For the second time in three years, a Goshen College student took first place in the bi-national intercollegiate C. Henry Smith Oratorical Contest sponsored by Mennonite Central Committee (MCC) U.S. Abby Deaton, a senior communication major from Indianapolis, won with her speech, “The Welcome Table: Discussing Goshen College’s Hiring Policy.”
The C. Henry Smith Oratorical Contest is a speech competition that gives students from Mennonite colleges and universities in the U.S. and Canada an opportunity to explore contemporary peace issues and to develop rhetorical skills.
“After the initial shock of finding out I won, I was excited,” said Deaton. “I’m very passionate about equality for the LGTBQ community and winning, for me, felt like the church was affirming the need to talk about this topic.”
In her speech, Deaton called for more dialogue on GC’s hiring practices, specifically in regards to openly LGBTQ individuals in covenanted relationship.
As a leader of GC Open Letter—a group of GC students, alumni and employees who are working to prompt change in the current hiring practices—Deaton called for change.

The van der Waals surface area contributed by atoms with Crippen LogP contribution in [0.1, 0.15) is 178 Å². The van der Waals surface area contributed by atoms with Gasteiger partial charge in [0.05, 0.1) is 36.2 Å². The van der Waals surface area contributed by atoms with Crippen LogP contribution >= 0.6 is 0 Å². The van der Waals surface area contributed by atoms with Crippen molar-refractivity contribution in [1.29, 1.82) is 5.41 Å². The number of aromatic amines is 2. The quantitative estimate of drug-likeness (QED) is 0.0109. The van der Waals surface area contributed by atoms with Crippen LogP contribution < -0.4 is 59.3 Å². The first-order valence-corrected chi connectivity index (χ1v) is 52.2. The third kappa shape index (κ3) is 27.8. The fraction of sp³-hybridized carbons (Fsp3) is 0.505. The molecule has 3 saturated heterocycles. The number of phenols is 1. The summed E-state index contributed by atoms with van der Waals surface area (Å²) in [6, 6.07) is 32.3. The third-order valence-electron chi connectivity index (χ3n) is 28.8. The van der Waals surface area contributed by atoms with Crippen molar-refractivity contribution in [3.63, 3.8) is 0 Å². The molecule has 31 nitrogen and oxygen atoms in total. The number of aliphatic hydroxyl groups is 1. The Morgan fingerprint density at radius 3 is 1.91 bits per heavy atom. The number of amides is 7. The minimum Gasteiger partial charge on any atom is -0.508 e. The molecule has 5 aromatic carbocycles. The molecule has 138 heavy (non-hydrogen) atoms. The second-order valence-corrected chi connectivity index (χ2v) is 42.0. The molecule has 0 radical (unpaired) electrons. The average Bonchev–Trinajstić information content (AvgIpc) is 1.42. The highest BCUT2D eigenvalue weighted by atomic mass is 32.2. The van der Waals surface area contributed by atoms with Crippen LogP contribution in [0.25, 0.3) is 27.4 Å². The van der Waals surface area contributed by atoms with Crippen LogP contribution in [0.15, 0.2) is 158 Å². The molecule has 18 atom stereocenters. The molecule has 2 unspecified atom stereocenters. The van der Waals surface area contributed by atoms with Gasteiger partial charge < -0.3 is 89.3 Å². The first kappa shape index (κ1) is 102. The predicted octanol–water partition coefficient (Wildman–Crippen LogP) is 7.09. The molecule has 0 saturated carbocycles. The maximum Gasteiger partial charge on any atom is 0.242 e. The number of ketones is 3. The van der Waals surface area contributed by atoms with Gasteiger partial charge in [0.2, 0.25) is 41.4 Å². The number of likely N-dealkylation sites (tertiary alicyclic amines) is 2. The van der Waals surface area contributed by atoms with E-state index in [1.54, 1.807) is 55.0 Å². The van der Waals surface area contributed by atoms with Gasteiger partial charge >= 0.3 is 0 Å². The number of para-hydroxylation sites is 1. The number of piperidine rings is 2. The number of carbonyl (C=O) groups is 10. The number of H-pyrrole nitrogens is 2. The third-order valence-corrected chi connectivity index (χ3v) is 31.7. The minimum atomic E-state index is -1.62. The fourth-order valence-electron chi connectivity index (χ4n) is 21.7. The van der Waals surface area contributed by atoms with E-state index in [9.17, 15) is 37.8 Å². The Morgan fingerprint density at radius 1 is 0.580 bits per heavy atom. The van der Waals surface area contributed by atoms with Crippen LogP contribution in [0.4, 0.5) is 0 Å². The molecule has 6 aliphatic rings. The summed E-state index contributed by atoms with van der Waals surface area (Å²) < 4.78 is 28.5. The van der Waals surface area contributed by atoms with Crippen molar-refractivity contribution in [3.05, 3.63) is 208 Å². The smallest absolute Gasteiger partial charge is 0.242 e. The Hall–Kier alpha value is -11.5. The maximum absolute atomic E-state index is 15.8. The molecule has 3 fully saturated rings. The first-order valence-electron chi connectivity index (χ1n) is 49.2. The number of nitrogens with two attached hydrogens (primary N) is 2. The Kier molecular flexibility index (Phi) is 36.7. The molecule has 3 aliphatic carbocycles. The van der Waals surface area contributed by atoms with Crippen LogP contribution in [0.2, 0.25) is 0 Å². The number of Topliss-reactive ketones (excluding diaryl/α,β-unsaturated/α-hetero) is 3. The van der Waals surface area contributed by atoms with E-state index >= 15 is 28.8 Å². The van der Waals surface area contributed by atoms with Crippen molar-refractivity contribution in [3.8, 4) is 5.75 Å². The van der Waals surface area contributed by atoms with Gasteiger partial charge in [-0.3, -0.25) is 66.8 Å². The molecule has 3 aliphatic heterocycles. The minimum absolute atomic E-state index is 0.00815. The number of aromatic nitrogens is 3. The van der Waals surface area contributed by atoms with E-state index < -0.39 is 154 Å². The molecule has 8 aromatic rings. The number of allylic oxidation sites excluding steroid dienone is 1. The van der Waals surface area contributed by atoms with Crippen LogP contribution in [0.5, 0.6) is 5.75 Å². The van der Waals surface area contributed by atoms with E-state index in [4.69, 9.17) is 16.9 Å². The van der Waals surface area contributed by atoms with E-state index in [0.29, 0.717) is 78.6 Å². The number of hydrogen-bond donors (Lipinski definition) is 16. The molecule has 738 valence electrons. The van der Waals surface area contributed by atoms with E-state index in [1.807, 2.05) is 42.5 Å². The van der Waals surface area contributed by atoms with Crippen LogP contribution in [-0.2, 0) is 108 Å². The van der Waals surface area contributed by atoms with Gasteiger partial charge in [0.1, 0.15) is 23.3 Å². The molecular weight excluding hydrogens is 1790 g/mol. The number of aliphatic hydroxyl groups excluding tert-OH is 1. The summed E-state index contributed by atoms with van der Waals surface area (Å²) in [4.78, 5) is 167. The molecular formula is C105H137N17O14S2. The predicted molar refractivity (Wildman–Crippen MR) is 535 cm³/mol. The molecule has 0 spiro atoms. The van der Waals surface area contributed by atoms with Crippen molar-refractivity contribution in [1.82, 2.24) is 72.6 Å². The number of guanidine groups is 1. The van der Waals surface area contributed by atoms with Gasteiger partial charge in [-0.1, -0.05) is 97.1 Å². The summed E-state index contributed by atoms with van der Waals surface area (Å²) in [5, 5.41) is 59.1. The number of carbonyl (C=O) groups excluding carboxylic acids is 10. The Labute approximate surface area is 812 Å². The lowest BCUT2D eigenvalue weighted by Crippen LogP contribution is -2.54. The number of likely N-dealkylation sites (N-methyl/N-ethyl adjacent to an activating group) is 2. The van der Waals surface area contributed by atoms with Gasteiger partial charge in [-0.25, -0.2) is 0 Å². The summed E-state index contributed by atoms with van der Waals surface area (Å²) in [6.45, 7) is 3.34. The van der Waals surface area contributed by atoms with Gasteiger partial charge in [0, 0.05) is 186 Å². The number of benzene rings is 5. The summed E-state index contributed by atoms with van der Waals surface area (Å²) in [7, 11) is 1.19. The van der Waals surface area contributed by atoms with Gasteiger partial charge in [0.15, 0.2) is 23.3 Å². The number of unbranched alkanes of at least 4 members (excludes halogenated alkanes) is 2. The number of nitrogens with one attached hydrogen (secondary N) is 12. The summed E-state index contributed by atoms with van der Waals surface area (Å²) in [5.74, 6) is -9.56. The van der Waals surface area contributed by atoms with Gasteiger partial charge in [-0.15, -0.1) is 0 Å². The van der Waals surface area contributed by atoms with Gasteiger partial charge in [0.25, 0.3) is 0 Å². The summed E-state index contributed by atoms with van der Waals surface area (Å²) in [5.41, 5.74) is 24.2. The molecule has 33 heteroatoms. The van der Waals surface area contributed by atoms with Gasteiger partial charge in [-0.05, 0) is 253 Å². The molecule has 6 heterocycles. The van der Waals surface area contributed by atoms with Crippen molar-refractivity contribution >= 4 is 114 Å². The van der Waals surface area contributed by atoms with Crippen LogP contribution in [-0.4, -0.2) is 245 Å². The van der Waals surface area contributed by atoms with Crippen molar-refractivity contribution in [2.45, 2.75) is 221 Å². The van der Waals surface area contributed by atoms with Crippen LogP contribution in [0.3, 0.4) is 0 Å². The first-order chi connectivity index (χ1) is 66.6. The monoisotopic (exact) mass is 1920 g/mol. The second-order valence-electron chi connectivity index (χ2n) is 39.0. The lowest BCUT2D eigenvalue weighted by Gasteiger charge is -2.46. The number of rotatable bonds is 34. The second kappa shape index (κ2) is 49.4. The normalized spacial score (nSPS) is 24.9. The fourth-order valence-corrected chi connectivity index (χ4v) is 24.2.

“I ask for the courage for us to open the doors to discussion, to hear both sides,” Deaton said. “I ask for the courage to no longer see sides. I ask for the courage for us to speak honestly, to listen earnestly and to love wholeheartedly. I ask for the courage to be compassionate peacemakers. Most of all, I ask for the courage to invite everyone to the welcome table.”
On Feb.18, 2014, six months before she was awarded first prize in the bi-national competition, Deaton delivered the award-winning speech in Goshen College’s Umble Center. She and five other GC students offered speeches on subjects close to their hearts.
As the first-place winner at the GC competition, Deaton submitted a video and manuscript of the speech to a panel of judges who evaluated speeches from five participating colleges. The judges for this year’s competition were Sue Eagle, co-coordinator of indigenous work for MCC Canada; Lorraine Stutzman Amstutz, restorative justice coordinator for MCC U.S.; and Ewuare Osayande, anti-oppression coordinator for MCC U.S.
Second place in the bi-national, intercollegiate competition was awarded to Seth Stauffer, from Eastern Mennonite University, for his speech, “The Danger of MCC’s Own Single Story,” and third place went to Mary Schrag, from Bluffton University, for her speech, “Shooting Chivalry.” Both students will receive a cash prize and a scholarship to attend a peace conference of their choice. Deaton will be awarded $300 cash and a $500 scholarship.
The awards are intended to deepen the students’ understanding of a peace issue and encourage their passions.
– By Liz Core ’14